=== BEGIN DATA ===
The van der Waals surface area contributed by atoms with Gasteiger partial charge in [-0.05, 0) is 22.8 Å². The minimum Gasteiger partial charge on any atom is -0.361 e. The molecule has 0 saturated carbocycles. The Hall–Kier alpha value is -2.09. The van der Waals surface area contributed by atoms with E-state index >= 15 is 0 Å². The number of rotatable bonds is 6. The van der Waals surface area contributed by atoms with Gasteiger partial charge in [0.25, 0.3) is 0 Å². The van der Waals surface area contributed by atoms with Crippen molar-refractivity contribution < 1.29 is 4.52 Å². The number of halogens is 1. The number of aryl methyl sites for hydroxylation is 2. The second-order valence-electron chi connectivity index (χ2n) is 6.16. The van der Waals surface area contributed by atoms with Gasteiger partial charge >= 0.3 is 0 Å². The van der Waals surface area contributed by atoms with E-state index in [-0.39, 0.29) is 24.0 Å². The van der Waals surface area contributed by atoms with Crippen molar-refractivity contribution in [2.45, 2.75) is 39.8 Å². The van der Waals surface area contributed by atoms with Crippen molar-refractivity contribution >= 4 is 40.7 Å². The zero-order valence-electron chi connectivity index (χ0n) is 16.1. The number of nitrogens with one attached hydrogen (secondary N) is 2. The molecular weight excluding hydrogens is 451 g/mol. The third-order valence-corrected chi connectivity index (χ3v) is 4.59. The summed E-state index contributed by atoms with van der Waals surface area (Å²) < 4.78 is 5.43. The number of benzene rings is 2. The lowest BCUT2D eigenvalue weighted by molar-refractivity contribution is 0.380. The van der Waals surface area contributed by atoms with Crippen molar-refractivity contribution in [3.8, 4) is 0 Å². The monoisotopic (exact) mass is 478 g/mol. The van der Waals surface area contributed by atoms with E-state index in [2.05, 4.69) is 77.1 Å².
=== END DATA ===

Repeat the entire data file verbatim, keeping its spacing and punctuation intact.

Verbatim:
The van der Waals surface area contributed by atoms with Gasteiger partial charge in [-0.05, 0) is 22.8 Å². The minimum Gasteiger partial charge on any atom is -0.361 e. The molecule has 0 saturated carbocycles. The Hall–Kier alpha value is -2.09. The van der Waals surface area contributed by atoms with E-state index >= 15 is 0 Å². The number of rotatable bonds is 6. The van der Waals surface area contributed by atoms with Gasteiger partial charge in [0.25, 0.3) is 0 Å². The van der Waals surface area contributed by atoms with Crippen molar-refractivity contribution < 1.29 is 4.52 Å². The number of halogens is 1. The number of aryl methyl sites for hydroxylation is 2. The second-order valence-electron chi connectivity index (χ2n) is 6.16. The van der Waals surface area contributed by atoms with Gasteiger partial charge >= 0.3 is 0 Å². The van der Waals surface area contributed by atoms with E-state index in [-0.39, 0.29) is 24.0 Å². The van der Waals surface area contributed by atoms with Crippen molar-refractivity contribution in [2.45, 2.75) is 39.8 Å². The van der Waals surface area contributed by atoms with Crippen molar-refractivity contribution >= 4 is 40.7 Å². The zero-order valence-electron chi connectivity index (χ0n) is 16.1. The number of nitrogens with one attached hydrogen (secondary N) is 2. The molecular weight excluding hydrogens is 451 g/mol. The third-order valence-corrected chi connectivity index (χ3v) is 4.59. The summed E-state index contributed by atoms with van der Waals surface area (Å²) < 4.78 is 5.43. The number of benzene rings is 2. The lowest BCUT2D eigenvalue weighted by molar-refractivity contribution is 0.380. The van der Waals surface area contributed by atoms with Crippen molar-refractivity contribution in [3.8, 4) is 0 Å². The monoisotopic (exact) mass is 478 g/mol. The van der Waals surface area contributed by atoms with E-state index in [2.05, 4.69) is 77.1 Å².